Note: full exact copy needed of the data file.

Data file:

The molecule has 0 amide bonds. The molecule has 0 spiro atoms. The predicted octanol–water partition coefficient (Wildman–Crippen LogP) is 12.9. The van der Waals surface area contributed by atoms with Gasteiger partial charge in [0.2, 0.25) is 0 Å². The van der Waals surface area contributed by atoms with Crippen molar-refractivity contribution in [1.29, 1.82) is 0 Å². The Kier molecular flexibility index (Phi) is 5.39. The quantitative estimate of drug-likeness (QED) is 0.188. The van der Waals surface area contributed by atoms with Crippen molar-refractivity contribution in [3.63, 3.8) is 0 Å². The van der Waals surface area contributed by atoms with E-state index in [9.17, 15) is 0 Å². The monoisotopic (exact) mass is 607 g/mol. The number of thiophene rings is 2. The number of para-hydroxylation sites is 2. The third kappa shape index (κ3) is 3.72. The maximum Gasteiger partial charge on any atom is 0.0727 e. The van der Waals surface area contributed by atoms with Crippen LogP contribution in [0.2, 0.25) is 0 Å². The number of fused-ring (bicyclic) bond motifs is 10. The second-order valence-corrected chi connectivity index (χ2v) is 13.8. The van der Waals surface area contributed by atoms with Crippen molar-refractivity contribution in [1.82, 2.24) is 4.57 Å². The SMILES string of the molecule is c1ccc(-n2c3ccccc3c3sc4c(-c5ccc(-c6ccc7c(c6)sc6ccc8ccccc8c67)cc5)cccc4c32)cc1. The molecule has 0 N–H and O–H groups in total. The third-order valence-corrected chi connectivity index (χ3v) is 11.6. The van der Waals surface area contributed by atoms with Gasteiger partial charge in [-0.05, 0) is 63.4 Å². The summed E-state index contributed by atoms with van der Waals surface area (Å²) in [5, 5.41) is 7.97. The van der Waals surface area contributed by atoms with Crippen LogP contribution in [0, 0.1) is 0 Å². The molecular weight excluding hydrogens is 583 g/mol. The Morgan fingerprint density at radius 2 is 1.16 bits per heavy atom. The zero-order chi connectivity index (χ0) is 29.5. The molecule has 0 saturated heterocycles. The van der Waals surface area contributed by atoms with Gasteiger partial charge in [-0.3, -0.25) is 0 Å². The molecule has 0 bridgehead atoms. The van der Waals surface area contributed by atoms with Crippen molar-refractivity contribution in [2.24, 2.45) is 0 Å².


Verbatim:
The molecule has 0 amide bonds. The molecule has 0 spiro atoms. The predicted octanol–water partition coefficient (Wildman–Crippen LogP) is 12.9. The van der Waals surface area contributed by atoms with Gasteiger partial charge in [0.2, 0.25) is 0 Å². The van der Waals surface area contributed by atoms with Crippen molar-refractivity contribution in [1.29, 1.82) is 0 Å². The Kier molecular flexibility index (Phi) is 5.39. The quantitative estimate of drug-likeness (QED) is 0.188. The van der Waals surface area contributed by atoms with Crippen molar-refractivity contribution in [3.63, 3.8) is 0 Å². The van der Waals surface area contributed by atoms with E-state index in [9.17, 15) is 0 Å². The monoisotopic (exact) mass is 607 g/mol. The number of thiophene rings is 2. The number of para-hydroxylation sites is 2. The third kappa shape index (κ3) is 3.72. The maximum Gasteiger partial charge on any atom is 0.0727 e. The van der Waals surface area contributed by atoms with Crippen LogP contribution in [0.2, 0.25) is 0 Å². The number of fused-ring (bicyclic) bond motifs is 10. The second-order valence-corrected chi connectivity index (χ2v) is 13.8. The van der Waals surface area contributed by atoms with Crippen molar-refractivity contribution in [1.82, 2.24) is 4.57 Å². The SMILES string of the molecule is c1ccc(-n2c3ccccc3c3sc4c(-c5ccc(-c6ccc7c(c6)sc6ccc8ccccc8c67)cc5)cccc4c32)cc1. The molecule has 0 N–H and O–H groups in total. The third-order valence-corrected chi connectivity index (χ3v) is 11.6. The van der Waals surface area contributed by atoms with Gasteiger partial charge in [-0.05, 0) is 63.4 Å². The summed E-state index contributed by atoms with van der Waals surface area (Å²) in [5, 5.41) is 7.97. The van der Waals surface area contributed by atoms with Crippen LogP contribution in [0, 0.1) is 0 Å². The molecular weight excluding hydrogens is 583 g/mol. The Morgan fingerprint density at radius 2 is 1.16 bits per heavy atom. The zero-order chi connectivity index (χ0) is 29.5. The molecule has 0 saturated heterocycles. The van der Waals surface area contributed by atoms with Gasteiger partial charge in [-0.3, -0.25) is 0 Å². The molecule has 0 bridgehead atoms. The van der Waals surface area contributed by atoms with Crippen molar-refractivity contribution in [2.24, 2.45) is 0 Å².